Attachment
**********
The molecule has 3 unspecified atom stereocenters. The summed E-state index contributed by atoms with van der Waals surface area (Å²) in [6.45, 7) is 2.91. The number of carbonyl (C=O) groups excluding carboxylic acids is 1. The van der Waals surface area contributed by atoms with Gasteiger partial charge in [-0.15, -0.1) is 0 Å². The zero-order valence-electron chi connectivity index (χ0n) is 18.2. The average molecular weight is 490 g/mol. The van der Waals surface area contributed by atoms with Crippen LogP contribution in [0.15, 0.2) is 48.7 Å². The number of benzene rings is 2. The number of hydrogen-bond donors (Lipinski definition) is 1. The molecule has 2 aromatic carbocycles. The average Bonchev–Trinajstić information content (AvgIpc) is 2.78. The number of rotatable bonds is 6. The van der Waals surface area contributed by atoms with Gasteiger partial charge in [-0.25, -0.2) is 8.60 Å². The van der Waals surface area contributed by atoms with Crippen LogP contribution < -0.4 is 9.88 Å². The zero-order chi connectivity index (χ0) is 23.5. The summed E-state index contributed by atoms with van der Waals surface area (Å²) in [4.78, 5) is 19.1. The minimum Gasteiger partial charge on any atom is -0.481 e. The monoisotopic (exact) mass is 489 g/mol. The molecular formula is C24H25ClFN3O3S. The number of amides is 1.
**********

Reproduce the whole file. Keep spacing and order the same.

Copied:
The molecule has 3 unspecified atom stereocenters. The summed E-state index contributed by atoms with van der Waals surface area (Å²) in [6.45, 7) is 2.91. The number of carbonyl (C=O) groups excluding carboxylic acids is 1. The van der Waals surface area contributed by atoms with Gasteiger partial charge in [-0.15, -0.1) is 0 Å². The zero-order valence-electron chi connectivity index (χ0n) is 18.2. The average molecular weight is 490 g/mol. The van der Waals surface area contributed by atoms with Crippen LogP contribution in [0.15, 0.2) is 48.7 Å². The number of benzene rings is 2. The number of hydrogen-bond donors (Lipinski definition) is 1. The molecule has 2 aromatic carbocycles. The average Bonchev–Trinajstić information content (AvgIpc) is 2.78. The number of rotatable bonds is 6. The van der Waals surface area contributed by atoms with Gasteiger partial charge in [-0.25, -0.2) is 8.60 Å². The van der Waals surface area contributed by atoms with Crippen LogP contribution < -0.4 is 9.88 Å². The zero-order chi connectivity index (χ0) is 23.5. The summed E-state index contributed by atoms with van der Waals surface area (Å²) in [4.78, 5) is 19.1. The minimum Gasteiger partial charge on any atom is -0.481 e. The monoisotopic (exact) mass is 489 g/mol. The molecular formula is C24H25ClFN3O3S. The number of amides is 1.